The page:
We met with a new prospect last week, and in the process met a new friend. That’s the best part of this work—meeting people, forming relationships and solving problems together.
He was my age—maybe a few years older. And he hit on a notion that I talk about all the time, particularly with recent college grads: Our industry and our schools worship at the altar of The Brand. That’s all we seem to talk about. He said, “When I was learning the business, we didn’t talk brand. We talked positioning. “
A brand without a well-articulated position is a rudderless ship. The brand may be the sizzle, but the position is the steak.
Back in the late eighties, our founder, John Muller, won a piece of business to promote tourism for the state of Missouri. John told a great story about how, as soon as he won, he called Al Reis—the man credited with coining the term “positioning.”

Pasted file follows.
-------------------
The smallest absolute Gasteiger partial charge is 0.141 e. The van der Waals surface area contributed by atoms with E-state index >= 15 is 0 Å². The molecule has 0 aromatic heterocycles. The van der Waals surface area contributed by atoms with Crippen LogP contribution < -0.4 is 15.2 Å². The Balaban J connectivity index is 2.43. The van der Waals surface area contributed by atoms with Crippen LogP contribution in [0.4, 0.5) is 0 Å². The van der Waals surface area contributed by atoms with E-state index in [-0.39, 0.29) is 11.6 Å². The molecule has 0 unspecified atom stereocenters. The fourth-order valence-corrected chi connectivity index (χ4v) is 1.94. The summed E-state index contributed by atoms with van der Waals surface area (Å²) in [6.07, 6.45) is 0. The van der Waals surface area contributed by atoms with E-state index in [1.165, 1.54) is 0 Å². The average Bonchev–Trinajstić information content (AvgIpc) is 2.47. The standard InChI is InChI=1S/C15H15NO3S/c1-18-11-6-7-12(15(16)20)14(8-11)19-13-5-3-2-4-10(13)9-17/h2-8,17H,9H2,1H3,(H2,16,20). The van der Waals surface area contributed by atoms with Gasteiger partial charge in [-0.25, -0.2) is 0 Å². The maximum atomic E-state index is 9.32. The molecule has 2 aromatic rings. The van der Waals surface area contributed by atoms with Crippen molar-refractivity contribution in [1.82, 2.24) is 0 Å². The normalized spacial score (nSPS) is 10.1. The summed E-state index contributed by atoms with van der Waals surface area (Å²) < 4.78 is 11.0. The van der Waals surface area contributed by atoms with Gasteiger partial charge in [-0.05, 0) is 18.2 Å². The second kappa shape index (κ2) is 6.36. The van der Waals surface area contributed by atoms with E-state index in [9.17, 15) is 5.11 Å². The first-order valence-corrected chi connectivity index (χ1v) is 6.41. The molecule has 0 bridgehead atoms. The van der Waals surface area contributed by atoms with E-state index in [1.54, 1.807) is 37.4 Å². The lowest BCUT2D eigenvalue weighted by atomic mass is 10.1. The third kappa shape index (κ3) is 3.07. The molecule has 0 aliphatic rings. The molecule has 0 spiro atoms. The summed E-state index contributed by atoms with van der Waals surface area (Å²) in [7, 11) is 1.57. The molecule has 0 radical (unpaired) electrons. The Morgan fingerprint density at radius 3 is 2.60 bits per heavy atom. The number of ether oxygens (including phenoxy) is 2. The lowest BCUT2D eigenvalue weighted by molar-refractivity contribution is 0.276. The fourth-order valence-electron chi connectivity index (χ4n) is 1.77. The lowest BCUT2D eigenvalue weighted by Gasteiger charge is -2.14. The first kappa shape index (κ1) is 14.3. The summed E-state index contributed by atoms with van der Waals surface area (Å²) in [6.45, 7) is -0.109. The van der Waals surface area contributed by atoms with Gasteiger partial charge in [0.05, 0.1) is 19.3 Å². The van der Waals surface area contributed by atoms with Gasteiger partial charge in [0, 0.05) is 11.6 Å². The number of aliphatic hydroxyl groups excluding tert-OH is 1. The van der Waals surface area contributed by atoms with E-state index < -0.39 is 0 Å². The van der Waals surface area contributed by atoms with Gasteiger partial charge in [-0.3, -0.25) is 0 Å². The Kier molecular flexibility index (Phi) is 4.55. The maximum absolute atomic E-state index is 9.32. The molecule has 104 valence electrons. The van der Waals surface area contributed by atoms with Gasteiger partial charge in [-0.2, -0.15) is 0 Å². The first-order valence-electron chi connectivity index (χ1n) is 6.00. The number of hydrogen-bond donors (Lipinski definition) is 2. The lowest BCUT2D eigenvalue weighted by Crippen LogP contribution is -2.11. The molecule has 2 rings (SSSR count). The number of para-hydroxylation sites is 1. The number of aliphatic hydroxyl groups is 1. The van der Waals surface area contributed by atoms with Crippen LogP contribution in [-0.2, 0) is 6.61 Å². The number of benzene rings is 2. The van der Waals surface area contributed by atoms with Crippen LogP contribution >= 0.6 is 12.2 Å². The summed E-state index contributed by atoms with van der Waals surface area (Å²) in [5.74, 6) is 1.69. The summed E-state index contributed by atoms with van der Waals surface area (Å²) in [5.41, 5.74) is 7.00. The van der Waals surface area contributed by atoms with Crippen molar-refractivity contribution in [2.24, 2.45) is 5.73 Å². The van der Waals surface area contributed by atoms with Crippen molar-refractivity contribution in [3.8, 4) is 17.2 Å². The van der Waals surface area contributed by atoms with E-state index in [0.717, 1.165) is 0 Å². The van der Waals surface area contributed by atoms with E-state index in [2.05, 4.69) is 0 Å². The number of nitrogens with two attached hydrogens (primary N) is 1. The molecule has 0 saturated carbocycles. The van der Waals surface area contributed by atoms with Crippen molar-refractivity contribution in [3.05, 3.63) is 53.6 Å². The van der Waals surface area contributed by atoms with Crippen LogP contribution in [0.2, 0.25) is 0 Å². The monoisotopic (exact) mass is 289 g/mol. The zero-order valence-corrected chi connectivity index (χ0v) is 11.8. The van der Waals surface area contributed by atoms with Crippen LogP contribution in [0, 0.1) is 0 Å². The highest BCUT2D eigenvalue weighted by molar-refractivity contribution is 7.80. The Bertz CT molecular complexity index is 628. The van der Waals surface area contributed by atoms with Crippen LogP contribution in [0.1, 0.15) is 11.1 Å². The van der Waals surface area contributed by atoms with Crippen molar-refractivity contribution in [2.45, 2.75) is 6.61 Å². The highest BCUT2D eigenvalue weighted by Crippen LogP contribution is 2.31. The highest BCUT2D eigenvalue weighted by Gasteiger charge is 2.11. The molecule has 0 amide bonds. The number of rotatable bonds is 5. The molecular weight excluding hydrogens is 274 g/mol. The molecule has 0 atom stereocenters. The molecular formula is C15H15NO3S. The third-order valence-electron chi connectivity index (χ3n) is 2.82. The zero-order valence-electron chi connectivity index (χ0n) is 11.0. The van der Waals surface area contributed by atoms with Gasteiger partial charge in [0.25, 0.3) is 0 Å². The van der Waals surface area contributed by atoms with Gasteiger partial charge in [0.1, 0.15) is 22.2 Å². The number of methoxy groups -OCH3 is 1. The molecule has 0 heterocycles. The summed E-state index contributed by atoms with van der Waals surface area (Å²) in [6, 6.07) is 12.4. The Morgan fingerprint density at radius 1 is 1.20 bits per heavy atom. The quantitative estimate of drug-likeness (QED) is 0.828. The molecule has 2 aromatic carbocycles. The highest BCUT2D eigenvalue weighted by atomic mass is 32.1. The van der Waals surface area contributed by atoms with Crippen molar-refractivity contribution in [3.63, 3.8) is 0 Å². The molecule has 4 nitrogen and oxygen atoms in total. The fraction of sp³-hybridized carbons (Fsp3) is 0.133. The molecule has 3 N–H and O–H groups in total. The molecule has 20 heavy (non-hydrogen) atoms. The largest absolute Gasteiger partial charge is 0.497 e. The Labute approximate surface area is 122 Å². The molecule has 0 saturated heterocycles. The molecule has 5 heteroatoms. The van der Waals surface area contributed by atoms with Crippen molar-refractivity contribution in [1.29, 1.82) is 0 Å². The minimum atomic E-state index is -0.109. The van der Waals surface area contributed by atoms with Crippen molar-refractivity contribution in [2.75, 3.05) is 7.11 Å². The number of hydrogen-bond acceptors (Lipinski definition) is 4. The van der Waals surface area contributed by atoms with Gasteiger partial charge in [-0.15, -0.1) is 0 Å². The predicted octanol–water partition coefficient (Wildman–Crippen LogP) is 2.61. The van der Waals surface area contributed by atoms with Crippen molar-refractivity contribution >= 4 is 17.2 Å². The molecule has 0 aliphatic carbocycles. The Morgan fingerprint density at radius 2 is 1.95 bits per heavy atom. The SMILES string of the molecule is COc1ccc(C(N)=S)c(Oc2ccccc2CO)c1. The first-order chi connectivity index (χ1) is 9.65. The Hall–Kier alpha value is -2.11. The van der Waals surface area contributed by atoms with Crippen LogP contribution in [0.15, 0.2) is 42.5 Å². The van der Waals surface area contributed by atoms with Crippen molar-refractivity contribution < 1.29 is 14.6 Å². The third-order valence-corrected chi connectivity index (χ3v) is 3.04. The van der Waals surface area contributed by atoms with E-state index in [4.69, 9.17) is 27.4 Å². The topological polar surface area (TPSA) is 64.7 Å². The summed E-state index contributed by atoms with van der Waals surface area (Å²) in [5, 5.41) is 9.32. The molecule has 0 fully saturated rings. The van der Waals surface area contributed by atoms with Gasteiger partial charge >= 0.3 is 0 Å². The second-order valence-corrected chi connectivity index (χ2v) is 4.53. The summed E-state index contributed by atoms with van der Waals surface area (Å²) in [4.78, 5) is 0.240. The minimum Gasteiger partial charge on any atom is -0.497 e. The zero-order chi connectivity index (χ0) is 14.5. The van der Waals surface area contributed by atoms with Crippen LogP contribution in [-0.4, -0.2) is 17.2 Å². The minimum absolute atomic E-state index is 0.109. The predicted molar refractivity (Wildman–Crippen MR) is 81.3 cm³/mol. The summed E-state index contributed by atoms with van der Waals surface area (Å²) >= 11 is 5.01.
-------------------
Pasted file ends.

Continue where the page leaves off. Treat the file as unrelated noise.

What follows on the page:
As the story went, John was very confident in his firm’s ability to deliver fantastic creative work. But he recognized that for this campaign, Missouri needed to position itself as something more active and interesting than “The Show-Me State.” John did, in fact, do awesome creative—award winning, impact driving. But he recognized then, as we all need to recognize today, great brand work is a byproduct of great positioning.
I think it’s important for all of us to revisit the value of positioning our clients’ products and services. That’s where the brand process begins. In all honesty, it’s probably been 5 years since I read Reis and Trout’s seminal work, Positioning: The Battle for Your Mind. I think it may be time to dust that one off.